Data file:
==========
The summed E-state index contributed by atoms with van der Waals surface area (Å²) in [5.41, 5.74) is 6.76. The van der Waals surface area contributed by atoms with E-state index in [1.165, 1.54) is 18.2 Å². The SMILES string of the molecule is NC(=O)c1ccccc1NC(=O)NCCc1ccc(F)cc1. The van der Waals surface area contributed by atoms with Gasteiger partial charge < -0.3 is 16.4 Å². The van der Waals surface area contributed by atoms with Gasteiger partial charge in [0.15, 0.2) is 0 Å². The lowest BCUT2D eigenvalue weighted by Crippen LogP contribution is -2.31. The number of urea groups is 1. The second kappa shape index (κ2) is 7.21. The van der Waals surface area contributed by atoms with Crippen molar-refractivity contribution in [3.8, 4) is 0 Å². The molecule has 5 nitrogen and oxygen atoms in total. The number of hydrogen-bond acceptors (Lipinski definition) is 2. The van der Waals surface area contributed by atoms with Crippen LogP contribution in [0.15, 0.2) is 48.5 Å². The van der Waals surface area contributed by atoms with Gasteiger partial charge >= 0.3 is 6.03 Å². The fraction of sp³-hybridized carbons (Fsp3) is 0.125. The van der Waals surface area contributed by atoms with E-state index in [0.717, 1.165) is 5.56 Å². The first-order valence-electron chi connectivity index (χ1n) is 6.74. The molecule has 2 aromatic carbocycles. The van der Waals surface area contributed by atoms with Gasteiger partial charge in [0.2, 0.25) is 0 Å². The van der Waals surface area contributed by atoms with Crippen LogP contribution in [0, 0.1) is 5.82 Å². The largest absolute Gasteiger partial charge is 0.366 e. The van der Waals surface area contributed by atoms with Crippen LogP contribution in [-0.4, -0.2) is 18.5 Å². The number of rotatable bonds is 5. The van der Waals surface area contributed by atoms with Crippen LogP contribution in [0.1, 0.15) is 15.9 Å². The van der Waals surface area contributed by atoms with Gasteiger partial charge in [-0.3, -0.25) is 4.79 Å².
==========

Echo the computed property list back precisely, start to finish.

The summed E-state index contributed by atoms with van der Waals surface area (Å²) in [5.41, 5.74) is 6.76. The van der Waals surface area contributed by atoms with E-state index in [1.165, 1.54) is 18.2 Å². The SMILES string of the molecule is NC(=O)c1ccccc1NC(=O)NCCc1ccc(F)cc1. The van der Waals surface area contributed by atoms with Gasteiger partial charge < -0.3 is 16.4 Å². The van der Waals surface area contributed by atoms with Gasteiger partial charge in [0.15, 0.2) is 0 Å². The lowest BCUT2D eigenvalue weighted by Crippen LogP contribution is -2.31. The number of urea groups is 1. The second kappa shape index (κ2) is 7.21. The van der Waals surface area contributed by atoms with Crippen molar-refractivity contribution in [3.8, 4) is 0 Å². The molecule has 5 nitrogen and oxygen atoms in total. The number of hydrogen-bond acceptors (Lipinski definition) is 2. The van der Waals surface area contributed by atoms with Crippen LogP contribution in [0.15, 0.2) is 48.5 Å². The van der Waals surface area contributed by atoms with Gasteiger partial charge >= 0.3 is 6.03 Å². The fraction of sp³-hybridized carbons (Fsp3) is 0.125. The van der Waals surface area contributed by atoms with E-state index in [0.717, 1.165) is 5.56 Å². The first-order valence-electron chi connectivity index (χ1n) is 6.74. The molecule has 2 aromatic carbocycles. The van der Waals surface area contributed by atoms with Gasteiger partial charge in [0.2, 0.25) is 0 Å². The van der Waals surface area contributed by atoms with Crippen LogP contribution in [0, 0.1) is 5.82 Å². The largest absolute Gasteiger partial charge is 0.366 e. The van der Waals surface area contributed by atoms with Crippen LogP contribution in [-0.4, -0.2) is 18.5 Å². The number of rotatable bonds is 5. The van der Waals surface area contributed by atoms with Crippen LogP contribution in [0.1, 0.15) is 15.9 Å². The van der Waals surface area contributed by atoms with Gasteiger partial charge in [-0.3, -0.25) is 4.79 Å².